Federal, State and Local Officials Celebrate Continuing Redevelopment of Downtown Oklahoma City
Release Date: 07/30/2012
Contact Information: Dave Bary or Jennah Durant at 214-665-2200 or firstname.lastname@example.org
(DALLAS – July 30, 2012) At the Oklahoma City Union Station this afternoon, the Environmental Protection Agency, Oklahoma Office of the Secretary of Environment, Oklahoma Department of Environmental Quality, Oklahoma Corporation Commission and Oklahoma City celebrated the continuing redevelopment of the Oklahoma City area through EPA’s Brownfields program.
The event highlighted the recent EPA Brownfields assessment grant of $350,000 to perform environmental site assessments at the future MAPS3 Downtown Public Park site. The land was once a prime location for commercial and industrial businesses such as auto repair shops and gas stations, salvage yards, dry cleaners, oil producers and processors, and battery manufacturers.
“Revitalizing former industrial and commercial sites is a smart way to keep our cities great places to live,” said EPA Acting Regional Administrator Sam Coleman. “EPA is committed to putting both people and property back to work and turning problem properties into community assets.”
The future Downtown Public Park consists of a 40-acre upper section and a 30-acre lower section connected by the Oklahoma City SkyDance pedestrian bridge that spans I-40. The park is within the boundaries of Hudson Avenue on the west, Robinson Avenue on the east, the future Oklahoma City Boulevard on the north and the Oklahoma River to the south.
“Oklahoma City’s Brownfields program has assisted in redevelopment of several key sites in Oklahoma City’s urban core. We appreciate EPA’s funding support of the MAPS 3 Downtown Park and will continue to leverage these resources to improve the quality of life for our citizens,” Oklahoma City Mayor Mick Cornett said.
The project will be completed in three phases. The first phase of the upper section will include landscaping along the new Oklahoma City Boulevard and access to the new Oklahoma City SkyDance pedestrian bridge. The second phase of the upper section will include amenities related to the planned programming of the park and the lower section will be completed in the final phase.
“The accomplishments of the Brownfields Program are many in Oklahoma, and the Downtown Public Park will be another success. The funding made possible through the Brownfields program will go toward environmental assessments to determine the scope of work to clean up the property and prepare it to become an Oklahoma City attraction,” said Oklahoma Secretary of Environment Gary Sherrer.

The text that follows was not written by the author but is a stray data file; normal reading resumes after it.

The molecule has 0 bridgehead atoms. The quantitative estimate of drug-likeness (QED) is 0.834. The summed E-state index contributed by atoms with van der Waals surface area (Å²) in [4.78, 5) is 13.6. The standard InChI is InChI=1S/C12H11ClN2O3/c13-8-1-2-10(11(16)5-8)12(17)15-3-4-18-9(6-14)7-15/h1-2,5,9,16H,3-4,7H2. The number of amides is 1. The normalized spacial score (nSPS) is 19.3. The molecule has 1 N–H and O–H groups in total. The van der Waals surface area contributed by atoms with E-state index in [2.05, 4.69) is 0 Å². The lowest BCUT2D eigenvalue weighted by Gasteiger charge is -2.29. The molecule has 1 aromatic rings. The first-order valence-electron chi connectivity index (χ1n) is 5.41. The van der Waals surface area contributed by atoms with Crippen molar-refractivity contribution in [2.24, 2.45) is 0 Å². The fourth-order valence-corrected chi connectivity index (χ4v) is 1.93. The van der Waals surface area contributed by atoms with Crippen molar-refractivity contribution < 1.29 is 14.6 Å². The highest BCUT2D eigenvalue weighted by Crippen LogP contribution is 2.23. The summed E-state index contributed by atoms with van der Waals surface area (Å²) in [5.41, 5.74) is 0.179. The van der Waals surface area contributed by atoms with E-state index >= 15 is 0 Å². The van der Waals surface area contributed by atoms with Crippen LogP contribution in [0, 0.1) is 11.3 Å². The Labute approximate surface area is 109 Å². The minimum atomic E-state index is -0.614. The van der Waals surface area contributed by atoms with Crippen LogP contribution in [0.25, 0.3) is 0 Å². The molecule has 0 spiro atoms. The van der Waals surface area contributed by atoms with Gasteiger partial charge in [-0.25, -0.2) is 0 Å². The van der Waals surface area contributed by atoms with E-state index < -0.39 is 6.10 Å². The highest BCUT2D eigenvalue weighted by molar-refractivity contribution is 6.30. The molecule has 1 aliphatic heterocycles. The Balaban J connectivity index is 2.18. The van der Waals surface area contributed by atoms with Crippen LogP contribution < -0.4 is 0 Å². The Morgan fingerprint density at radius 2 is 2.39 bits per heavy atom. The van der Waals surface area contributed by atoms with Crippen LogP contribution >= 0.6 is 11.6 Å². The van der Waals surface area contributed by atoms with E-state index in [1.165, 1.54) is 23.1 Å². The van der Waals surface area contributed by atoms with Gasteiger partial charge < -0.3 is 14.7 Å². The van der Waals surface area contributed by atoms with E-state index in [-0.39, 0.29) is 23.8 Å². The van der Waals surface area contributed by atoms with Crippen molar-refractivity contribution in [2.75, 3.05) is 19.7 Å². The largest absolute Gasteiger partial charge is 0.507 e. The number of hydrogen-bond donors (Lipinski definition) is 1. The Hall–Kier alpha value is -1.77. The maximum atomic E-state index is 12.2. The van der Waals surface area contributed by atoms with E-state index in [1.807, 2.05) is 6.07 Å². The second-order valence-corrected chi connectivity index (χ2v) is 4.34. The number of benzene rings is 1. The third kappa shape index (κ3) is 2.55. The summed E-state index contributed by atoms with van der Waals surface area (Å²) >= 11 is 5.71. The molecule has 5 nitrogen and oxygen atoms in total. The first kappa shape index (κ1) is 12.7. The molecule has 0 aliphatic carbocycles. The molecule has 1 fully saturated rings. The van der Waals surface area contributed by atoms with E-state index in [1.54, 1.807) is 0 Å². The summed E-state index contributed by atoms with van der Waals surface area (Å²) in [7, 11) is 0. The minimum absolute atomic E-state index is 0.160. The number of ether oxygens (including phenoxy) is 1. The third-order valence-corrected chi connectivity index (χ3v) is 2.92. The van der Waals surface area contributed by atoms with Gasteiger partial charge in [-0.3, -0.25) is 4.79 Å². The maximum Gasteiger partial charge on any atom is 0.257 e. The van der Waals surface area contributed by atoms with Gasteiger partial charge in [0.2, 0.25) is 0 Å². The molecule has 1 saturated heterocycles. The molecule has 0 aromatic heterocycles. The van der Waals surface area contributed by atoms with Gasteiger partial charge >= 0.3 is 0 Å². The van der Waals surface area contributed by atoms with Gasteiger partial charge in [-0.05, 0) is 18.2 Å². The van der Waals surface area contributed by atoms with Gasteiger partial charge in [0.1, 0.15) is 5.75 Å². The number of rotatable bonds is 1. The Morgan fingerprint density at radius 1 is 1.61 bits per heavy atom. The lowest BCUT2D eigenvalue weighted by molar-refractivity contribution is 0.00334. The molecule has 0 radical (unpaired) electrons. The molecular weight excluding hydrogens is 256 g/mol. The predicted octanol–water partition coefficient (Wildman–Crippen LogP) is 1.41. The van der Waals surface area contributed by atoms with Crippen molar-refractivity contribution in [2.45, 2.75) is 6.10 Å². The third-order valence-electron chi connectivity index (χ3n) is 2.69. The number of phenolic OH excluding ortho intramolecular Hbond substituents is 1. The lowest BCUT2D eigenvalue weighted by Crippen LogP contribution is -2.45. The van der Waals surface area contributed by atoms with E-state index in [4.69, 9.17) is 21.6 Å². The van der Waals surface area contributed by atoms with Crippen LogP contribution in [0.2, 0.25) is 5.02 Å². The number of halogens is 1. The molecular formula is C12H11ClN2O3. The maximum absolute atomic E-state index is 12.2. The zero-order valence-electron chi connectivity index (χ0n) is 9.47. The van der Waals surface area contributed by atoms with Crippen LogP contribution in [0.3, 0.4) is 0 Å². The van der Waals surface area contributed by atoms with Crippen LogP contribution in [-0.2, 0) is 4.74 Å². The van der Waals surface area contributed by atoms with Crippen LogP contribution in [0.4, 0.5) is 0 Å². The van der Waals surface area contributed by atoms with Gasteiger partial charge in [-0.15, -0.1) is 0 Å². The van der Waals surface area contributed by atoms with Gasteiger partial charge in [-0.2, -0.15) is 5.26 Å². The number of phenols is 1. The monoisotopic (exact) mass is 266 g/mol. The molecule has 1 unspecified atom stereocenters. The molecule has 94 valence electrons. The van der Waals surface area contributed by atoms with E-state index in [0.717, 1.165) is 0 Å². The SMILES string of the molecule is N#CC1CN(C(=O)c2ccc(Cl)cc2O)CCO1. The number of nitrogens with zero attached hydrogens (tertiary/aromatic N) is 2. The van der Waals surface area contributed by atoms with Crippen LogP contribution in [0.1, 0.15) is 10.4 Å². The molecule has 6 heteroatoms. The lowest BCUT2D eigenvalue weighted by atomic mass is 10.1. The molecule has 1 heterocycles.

“The mission of the Brownfields program is to revitalize derelict properties and return them to productive use. The Downtown Public Park is an excellent example of the work accomplished through the program. This effort illustrates government working for the people,” said DEQ Executive Director Steven A. Thompson.
The EPA Brownfields program has partnered with the ODEQ, the OCC, Oklahoma Energy Resources Board and the city to assess and remediate many key sites in Oklahoma City such as the Devon Energy site, the Skirvin, Dell Center, Bricktown Fire Station, American Indian Cultural Center, First National Building and Dowell Center.
The EPA’s Brownfields program empowers states, communities, and other stakeholders to work together to prevent, assess, clean up and sustainably reuse brownfields. A brownfield site is real property, the expansion, redevelopment, or reuse of which may be complicated by the presence or potential presence of a hazardous substance, pollutant or contaminant. In 2002, the Small Business Liability Relief and Brownfields Revitalization Act was passed to help states and communities around the country clean up and revitalize brownfields sites. Under this law, the EPA provides financial assistance to eligible applicants through four competitive grant programs: Assessment grants, Revolving Loan Fund grants, Cleanup grants, and Job Training grants. Additionally, funding support is provided to state and tribal response programs through a separate mechanism.
More information on EPA’s brownfields program is available at http://www.epa.gov/brownfields/
More about activities in EPA Region 6 is available at http://www.epa.gov/aboutepa/region6.html